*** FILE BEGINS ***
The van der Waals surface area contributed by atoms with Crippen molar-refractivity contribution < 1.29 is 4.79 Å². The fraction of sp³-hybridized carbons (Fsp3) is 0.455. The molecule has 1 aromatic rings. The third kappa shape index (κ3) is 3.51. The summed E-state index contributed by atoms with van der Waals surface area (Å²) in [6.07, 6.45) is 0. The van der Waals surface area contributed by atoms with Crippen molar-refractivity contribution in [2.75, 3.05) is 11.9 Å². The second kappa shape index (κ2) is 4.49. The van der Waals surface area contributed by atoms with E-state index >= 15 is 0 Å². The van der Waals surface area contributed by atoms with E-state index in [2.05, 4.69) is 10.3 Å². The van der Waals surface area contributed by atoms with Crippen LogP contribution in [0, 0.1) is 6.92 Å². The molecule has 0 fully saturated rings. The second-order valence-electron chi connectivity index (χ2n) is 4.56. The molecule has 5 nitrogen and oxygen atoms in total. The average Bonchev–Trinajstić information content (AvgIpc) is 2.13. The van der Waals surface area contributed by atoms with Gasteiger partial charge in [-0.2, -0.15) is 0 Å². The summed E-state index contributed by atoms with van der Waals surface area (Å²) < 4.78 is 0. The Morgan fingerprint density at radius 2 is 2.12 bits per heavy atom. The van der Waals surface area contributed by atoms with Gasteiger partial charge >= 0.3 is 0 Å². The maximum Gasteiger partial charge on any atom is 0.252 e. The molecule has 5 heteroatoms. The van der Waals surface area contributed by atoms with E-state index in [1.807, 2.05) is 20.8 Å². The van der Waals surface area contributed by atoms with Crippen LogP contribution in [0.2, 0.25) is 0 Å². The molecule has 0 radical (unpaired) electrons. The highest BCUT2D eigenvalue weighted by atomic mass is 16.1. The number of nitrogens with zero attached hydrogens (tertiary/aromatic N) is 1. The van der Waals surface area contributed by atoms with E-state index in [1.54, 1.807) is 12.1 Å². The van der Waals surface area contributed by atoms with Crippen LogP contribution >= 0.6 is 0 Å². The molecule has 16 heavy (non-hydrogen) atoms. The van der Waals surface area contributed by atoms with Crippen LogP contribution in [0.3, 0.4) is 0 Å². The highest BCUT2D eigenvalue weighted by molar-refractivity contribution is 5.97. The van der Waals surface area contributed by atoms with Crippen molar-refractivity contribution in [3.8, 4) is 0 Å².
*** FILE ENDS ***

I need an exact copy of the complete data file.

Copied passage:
The van der Waals surface area contributed by atoms with Crippen molar-refractivity contribution < 1.29 is 4.79 Å². The fraction of sp³-hybridized carbons (Fsp3) is 0.455. The molecule has 1 aromatic rings. The third kappa shape index (κ3) is 3.51. The summed E-state index contributed by atoms with van der Waals surface area (Å²) in [6.07, 6.45) is 0. The van der Waals surface area contributed by atoms with Crippen molar-refractivity contribution in [2.75, 3.05) is 11.9 Å². The second kappa shape index (κ2) is 4.49. The van der Waals surface area contributed by atoms with E-state index >= 15 is 0 Å². The van der Waals surface area contributed by atoms with E-state index in [2.05, 4.69) is 10.3 Å². The van der Waals surface area contributed by atoms with Crippen LogP contribution in [0, 0.1) is 6.92 Å². The molecule has 0 fully saturated rings. The second-order valence-electron chi connectivity index (χ2n) is 4.56. The molecule has 5 nitrogen and oxygen atoms in total. The average Bonchev–Trinajstić information content (AvgIpc) is 2.13. The van der Waals surface area contributed by atoms with Gasteiger partial charge in [-0.2, -0.15) is 0 Å². The summed E-state index contributed by atoms with van der Waals surface area (Å²) < 4.78 is 0. The Morgan fingerprint density at radius 2 is 2.12 bits per heavy atom. The van der Waals surface area contributed by atoms with Gasteiger partial charge >= 0.3 is 0 Å². The maximum Gasteiger partial charge on any atom is 0.252 e. The molecule has 5 heteroatoms. The van der Waals surface area contributed by atoms with E-state index in [1.807, 2.05) is 20.8 Å². The van der Waals surface area contributed by atoms with Crippen LogP contribution in [0.2, 0.25) is 0 Å². The molecule has 0 radical (unpaired) electrons. The highest BCUT2D eigenvalue weighted by atomic mass is 16.1. The number of nitrogens with zero attached hydrogens (tertiary/aromatic N) is 1. The van der Waals surface area contributed by atoms with E-state index in [1.54, 1.807) is 12.1 Å². The van der Waals surface area contributed by atoms with Crippen LogP contribution >= 0.6 is 0 Å². The molecule has 16 heavy (non-hydrogen) atoms. The van der Waals surface area contributed by atoms with Crippen LogP contribution in [0.3, 0.4) is 0 Å². The highest BCUT2D eigenvalue weighted by molar-refractivity contribution is 5.97. The van der Waals surface area contributed by atoms with Crippen molar-refractivity contribution in [3.8, 4) is 0 Å².